Dazopride

Dazopride

Dazopride
Systematic (IUPAC) name
4-amino-5-chloro-N-(1,2-diethylpyrazolidin-4-yl)-2-methoxy-benzamide
Clinical data
Legal status
  • Uncontrolled
Routes Oral
Identifiers
CAS number
ATC code None
PubChem
ChemSpider
UNII  YesY
Chemical data
Formula C15H23ClN4O2 
Mol. mass 326.82 g/mol

Dazopride (AHR-5531) is an antiemetic and gastroprokinetic agent of the benzamide class which was never marketed.[1][2][3][4][5] It acts as a 5-HT3 receptor antagonist and 5-HT4 receptor agonist.[3][4][6] In addition to its gastrointestinal effects, dazopride facilitates learning and memory in mice.[7]

See also

References

  1. ^ Grant SC, Kris MG, Gralla RJ, Clark RA, Tyson LB (1993). "Dose-ranging evaluation of the substituted benzamide dazopride when used as an antiemetic in patients receiving anticancer chemotherapy". Cancer Chemotherapy and Pharmacology 31 (6): 442–4.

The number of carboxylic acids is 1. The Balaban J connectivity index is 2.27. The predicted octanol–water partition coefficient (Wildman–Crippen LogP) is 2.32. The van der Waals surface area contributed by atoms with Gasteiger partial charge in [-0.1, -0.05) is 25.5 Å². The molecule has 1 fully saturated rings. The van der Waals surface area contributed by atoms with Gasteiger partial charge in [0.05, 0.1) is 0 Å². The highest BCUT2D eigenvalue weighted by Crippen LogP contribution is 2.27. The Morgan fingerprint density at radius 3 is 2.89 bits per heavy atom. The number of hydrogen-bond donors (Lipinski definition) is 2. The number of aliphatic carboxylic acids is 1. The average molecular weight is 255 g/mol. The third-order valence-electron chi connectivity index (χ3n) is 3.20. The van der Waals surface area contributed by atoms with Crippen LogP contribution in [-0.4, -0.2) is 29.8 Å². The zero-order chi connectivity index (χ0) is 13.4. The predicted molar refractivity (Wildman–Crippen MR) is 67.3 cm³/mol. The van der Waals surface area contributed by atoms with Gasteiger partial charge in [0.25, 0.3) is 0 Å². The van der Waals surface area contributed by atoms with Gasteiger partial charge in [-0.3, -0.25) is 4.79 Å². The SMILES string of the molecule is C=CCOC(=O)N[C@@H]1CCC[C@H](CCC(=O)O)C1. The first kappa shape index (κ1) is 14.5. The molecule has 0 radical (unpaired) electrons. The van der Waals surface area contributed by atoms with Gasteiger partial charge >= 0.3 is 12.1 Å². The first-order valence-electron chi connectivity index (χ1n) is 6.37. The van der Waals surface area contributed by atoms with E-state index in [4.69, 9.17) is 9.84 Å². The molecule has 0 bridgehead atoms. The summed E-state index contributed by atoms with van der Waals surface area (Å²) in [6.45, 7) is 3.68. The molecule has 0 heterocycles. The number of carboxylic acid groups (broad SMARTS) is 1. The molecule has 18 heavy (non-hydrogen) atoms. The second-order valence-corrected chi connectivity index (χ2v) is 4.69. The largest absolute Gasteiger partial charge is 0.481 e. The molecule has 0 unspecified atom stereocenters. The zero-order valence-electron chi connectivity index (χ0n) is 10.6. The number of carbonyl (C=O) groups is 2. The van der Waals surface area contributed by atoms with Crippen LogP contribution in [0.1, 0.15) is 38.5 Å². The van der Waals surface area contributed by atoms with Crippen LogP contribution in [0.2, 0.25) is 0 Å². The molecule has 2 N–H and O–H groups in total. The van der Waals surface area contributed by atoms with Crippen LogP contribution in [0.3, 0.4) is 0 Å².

2. ^ Alphin RS, Proakis AG, Leonard CA, et al. (May 1986). "Antagonism of cisplatin-induced emesis by metoclopramide and dazopride through enhancement of gastric motility". Digestive Diseases and Sciences 31 (5): 524–9.  
  3. ^ a b Costall B, Domeney AM, Gunning SJ, et al. (July 1987). "The action of dazopride to enhance gastric emptying and block emesis". Neuropharmacology 26 (7A): 669–77.  
  4. ^ a b Costall B, Domeney AM, Naylor RJ, Tattersall FD (September 1987). "Emesis induced by cisplatin in the ferret as a model for the detection of anti-emetic drugs". Neuropharmacology 26 (9): 1321–6.  
  5. ^ David J. Triggle (1996). Dictionary of Pharmacological Agents. Boca Raton: Chapman & Hall/CRC.  
  6. ^ Villalón CM, den Boer MO, Heiligers JP, Saxena PR (January 1991). "Further characterization, by use of tryptamine and benzamide derivatives, of the putative 5-HT4 receptor mediating tachycardia in the pig". British Journal of Pharmacology 102 (1): 107–12.  
  7. ^ Montgomery, S. A.; Halbreich, Uriel (2000). Pharmacotherapy for mood, anxiety, and cognitive disorders. Washington, DC: American Psychiatric Press.